Mufti: At your service, sir.

Caller: Are you Mufti Sahib speaking?

Mufti: I’m not a mufti…at your service, sir, at your service…

[note: many imams like to be humble and refuse to call themselves muftis]

Caller: Maybe I have the wrong number…

Mufti: Though people do call me a mufti…

Caller: Ah I see! So you’re Mr Sialvi?

Mufti: Yes, yes

Caller: OK…I follow you on Facebook, I read your stuff. The issues you explain in detail, that’s great to see, but this thing that’s happened these last few days…someone issued a fatwa in your name, made me sad to see that, I just wanted to phone you and convey that.

Mufti: OK yes I see. I did post about that and say that someone’s done this in my name.

Caller: Yes…They wrote in Arabic, I wondered that you must read some Arabic but might not be writing so much in it, can you write in Arabic? As much in the fatwa…did you see the fatwa?

Mufti: No sir…yes I did read it, I saw it.

Caller: So I did wonder, that it wouldn’t be Arabic…

Mufti: No not Arabic, I’m an Urdu speaker, you’d know how much Arabic an Urdu speaker would…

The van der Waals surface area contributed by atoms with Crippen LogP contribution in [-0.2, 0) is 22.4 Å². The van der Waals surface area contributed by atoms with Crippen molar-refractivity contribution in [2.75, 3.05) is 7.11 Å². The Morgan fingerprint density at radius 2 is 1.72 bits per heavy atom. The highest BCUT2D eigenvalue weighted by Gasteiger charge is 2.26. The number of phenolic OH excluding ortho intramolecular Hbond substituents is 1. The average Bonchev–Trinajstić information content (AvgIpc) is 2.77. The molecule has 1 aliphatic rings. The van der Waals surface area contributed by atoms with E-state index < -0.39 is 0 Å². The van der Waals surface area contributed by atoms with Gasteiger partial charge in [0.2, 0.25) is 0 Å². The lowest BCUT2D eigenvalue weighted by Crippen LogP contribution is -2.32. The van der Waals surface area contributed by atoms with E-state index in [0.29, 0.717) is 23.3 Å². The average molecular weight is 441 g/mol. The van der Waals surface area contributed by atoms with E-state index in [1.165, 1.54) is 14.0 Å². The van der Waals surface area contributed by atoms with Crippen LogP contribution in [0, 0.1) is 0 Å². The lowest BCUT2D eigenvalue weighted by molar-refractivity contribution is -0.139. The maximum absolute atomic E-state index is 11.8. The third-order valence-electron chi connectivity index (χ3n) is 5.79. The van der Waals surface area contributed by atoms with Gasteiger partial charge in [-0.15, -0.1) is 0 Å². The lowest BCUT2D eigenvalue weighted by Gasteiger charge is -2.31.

Caller: Yes..

Mufti: I do manage to read it and generally understand what’s written, but…I don’t really need it. It might be needed, for example, if there were Arabs even here, but you do know Pakistan has mostly Urdu speakers…so…

Caller: No I do know that…even my family, I mean, half of them are people from Pakistan…That’s why I thought someone’s played some mischief, and felt… Looking at the other things you write, I knew you wouldn’t be doing something like this yourself…but I just wanted to express to you that it saddened me to see that someone’s trying this with you.

Mufti: Well one thing is there are certain types of people who want to give others a bad name…

Caller: Yes, yes…

Mufti: Let’s see… Giving someone a bad name…every guy thinks ‘why is this guy rising higher than me’?

Caller: Hmm, hmm…

Mufti: So far all the things I’ve posted on Facebook…I haven’t ever said anything so anarchic have I?

Caller: No that I have been seeing… this sort of thing isn’t your style, I know…

Mufti: Whoever did it, may Allah guide them…I even wrote this dua [supplication] that may Allah guide them…